Staats further argues that any consent to Young's entry into room 1053 was limited to the original entry and that Young's subsequent entries into the room were nonconsensual. This argument is resolved by our finding that the original consent was sufficiently broad to allow reentry by Young and to confer upon him the apparent authority to summon the police to the room.

[8] Even if we assumed that Young had no actual or apparent authority to allow the police to enter room 1053, it is questionable whether their entry of the room would constitute a warrantless search. We note that, in circumstances highly similar to those of the present case, other courts have upheld warrantless police entries. See United States v. Roberts, 644 F.2d 683 (8th Cir.1980) (en banc), cert. denied, 454 U.S. 973, 102 S. Ct. 523, 70 L. Ed. 2d 392 (1981); United States v. Bomengo, 580 F.2d 173 (5th Cir.1978), cert. denied, 439 U.S. 1117, 99 S. Ct. 1022, 59 L. Ed. 2d 75 (1979); Lucas v. State, 381 So. 2d 140 (Miss. 1980). These cases, like the present case involve situations in which a private citizen undertakes a search of premises occupied by a third party, discovers apparent contraband, and makes a prompt report to the police, who thereafter enter the premises at the private citizen's request and inspect the apparent contraband. The cases reason that, under such circumstances, even if the private citizen had no authority to consent to entry by the police, no separate or additional search occurs if the entry and inspection by the police do not exceed the scope of the initial private search.

In United States v. Jacobsen, 466 U.S. 109, 104 S. Ct. 1652, 80 L. Ed. 2d 85 (1984), the United States Supreme Court held that police did not engage in an additional or separate search when they opened and removed the contents of a package given to them by a private citizen, who had previously opened the package, discovered contraband therein, and resealed it. Although decided before Jacobsen, the rulings in Roberts, Bomengo, and Lucas appear to rely on a rationale similar to that subsequently adopted by the United States Supreme Court. Significantly, Roberts, Bomengo, and Lucas all involved warrantless intrusions into premises occupied by third parties, while Jacobsen dealt only with the inspection of a previously opened container. Application of the Jacobsen rationale by Roberts, Bomengo, and Lucas to the entry of premises has been characterized as questionable by at least one commentator. See W. LaFave, Search and Seizure § 1.6(b) at 73 n. 44 (1986 Supp.). Nevertheless, Staats has failed to cite any cases involving similar facts reaching a contrary result, and we have found none. In the present case, our finding that Young had apparent authority to admit the police into room 1053 makes it unnecessary for us to determine whether the reasoning of Roberts, Bomengo, and Lucas should be adopted under Alaska law.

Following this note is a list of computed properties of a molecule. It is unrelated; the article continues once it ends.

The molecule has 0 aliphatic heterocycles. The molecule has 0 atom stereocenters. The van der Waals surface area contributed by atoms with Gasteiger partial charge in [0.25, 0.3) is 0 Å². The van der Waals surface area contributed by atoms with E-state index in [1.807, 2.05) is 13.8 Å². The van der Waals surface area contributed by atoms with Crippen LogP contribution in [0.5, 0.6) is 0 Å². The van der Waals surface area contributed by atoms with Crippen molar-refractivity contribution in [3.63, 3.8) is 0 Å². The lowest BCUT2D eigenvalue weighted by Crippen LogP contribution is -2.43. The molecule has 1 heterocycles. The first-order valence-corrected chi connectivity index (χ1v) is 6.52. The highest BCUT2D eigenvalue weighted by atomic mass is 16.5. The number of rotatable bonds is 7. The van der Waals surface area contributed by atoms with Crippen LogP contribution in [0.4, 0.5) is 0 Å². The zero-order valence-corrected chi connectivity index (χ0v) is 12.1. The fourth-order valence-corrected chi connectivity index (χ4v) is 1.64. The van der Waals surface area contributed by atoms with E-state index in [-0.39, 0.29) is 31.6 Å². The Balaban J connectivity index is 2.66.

[9] Although the Alaska Supreme Court's decision in State v. Stump predates the United States Supreme Court's decision in Jacobsen by approximately seven years, Stump's holding with respect to the validity of warrantless field tests is substantially similar to that ultimately arrived at in Jacobsen. In Stump, an airline employee, Krossa, opened a package shipped by the defendant and inspected its contents, discovering apparent contraband. The ensuing facts were described in the supreme court's opinion as follows:

[A]fter Krossa discovered the powder, he called the police. He then repackaged the goods in their original box with the end cut off. When Investigator Harter arrived, Krossa removed a t-shirt from the box and showed Harter the plastic bag containing the powder. Harter then took the bag and tested the powder. It reacted positively for cocaine.

Stump, 547 P.2d at 307 (footnotes omitted). In upholding the second inspection under these circumstances, the supreme court held:

We are not persuaded that this inspection stands on any different footing than the first inspection. There is no indication it was done at the direction of the police, nor was there an attempt by the officer to open the original package. Investigator Harter was handed a t-shirt from a box opened by Krossa, and the powder contained in the plastic bags was pointed out to him. No police search had occurred up until this time. There was no "prying into hidden places for that which is concealed" by the officer, and thus the contraband was in plain view. Hence, the second inspection was permissible and the subsequent seizure justifiable.

Stump, 547 P.2d at 307-08 (footnotes omitted).